By Dr. Amrit Patel:
World water scenario is now fast changing as a result of increasing population, rising demand for irrigation to raise high-yielding varieties of crops, rapid urbanization and industrialization, electricity generation, impact of global warming and erratic rainfall. In India, the share of agriculture in GDP has phenomenally declined from 50% in 1950s to around 18% now. Monsoons still continue to influence on agricultural growth. Recurrent drought in some parts of the country each year brings into sharp focus the critical significance of water, coping with water scarcity.
It is estimated that the world would require 60% more food between now and 2050 to meet the demand of an eventual population of more than nine billion people.
Water for Life Decade [2005-15] and the annual World Water Day being held on March 22nd every year has significance to create awareness among all stakeholders that water is finite, scarce, costly and precious and, therefore, should be efficiently managed for country’s sustainable development. On this day the electronic and print media can discuss and publish the policy, programs, performance and issues identified during the year and present the framework to pursue the unfinished tasks to accomplish the mission. Here, I highlight some serious issues of irrigation, viz. incomplete irrigation projects, cost-time overruns, underutilization; among others, and suggests strategic actions and measures for efficient management of water resources.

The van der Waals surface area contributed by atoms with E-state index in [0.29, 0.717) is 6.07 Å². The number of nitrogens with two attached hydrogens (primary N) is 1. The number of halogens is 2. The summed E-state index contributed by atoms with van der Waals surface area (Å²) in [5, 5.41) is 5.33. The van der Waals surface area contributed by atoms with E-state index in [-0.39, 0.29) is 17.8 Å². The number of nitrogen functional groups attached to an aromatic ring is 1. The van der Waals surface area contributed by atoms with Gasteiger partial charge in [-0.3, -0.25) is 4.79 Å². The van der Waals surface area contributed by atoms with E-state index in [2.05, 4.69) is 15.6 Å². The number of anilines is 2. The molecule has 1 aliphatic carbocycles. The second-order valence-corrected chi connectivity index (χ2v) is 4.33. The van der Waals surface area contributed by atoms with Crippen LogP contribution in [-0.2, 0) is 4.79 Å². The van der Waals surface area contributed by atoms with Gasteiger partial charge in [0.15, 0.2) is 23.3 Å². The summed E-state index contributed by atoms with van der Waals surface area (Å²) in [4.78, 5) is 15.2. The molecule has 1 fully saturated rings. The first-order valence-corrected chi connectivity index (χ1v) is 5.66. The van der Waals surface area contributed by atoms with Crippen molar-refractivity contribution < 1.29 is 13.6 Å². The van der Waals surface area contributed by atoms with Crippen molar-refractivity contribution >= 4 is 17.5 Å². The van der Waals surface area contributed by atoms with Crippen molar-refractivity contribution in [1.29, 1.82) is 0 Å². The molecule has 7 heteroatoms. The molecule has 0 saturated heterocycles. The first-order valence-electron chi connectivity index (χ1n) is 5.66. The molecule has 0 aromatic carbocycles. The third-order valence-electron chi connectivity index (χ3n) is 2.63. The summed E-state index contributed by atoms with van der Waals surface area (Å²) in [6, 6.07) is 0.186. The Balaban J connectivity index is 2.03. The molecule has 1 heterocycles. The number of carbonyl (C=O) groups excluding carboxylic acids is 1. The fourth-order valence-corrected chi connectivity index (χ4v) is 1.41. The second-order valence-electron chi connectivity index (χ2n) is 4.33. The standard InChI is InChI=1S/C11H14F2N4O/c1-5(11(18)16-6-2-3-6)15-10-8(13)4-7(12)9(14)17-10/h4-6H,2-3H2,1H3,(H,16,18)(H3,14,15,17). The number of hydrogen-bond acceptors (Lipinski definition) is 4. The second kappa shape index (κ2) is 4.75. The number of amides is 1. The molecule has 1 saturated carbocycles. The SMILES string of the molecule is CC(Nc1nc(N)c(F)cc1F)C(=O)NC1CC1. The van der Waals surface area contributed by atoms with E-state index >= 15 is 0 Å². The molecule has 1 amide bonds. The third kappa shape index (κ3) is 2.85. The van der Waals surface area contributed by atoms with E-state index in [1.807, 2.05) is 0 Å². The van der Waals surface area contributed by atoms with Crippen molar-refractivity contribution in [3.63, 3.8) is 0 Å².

India needs to seriously demonstrate the political commitment and administrative skill and initiate following strategic actions.
– Incomplete projects: There has been an increase in the number of projects awaiting completion since the end of IV Plan. The backlog has remained between 500 and 600 projects since then. The backlog declined at the end of VII Plan but increased again to the present level. Currently, there are 557 irrigation projects yet to be completed. Andhra Pradesh has completed only 17 projects out of the allotted 105 projects, followed by Karnataka [33/305], Maharashtra [94/186] and Madhya Pradesh [90/242] projects. Major factors responsible for this include, inter alia, improper synchronization of project components and delayed tendering and contract management, land acquisition, delays in construction of railway/highway crossing.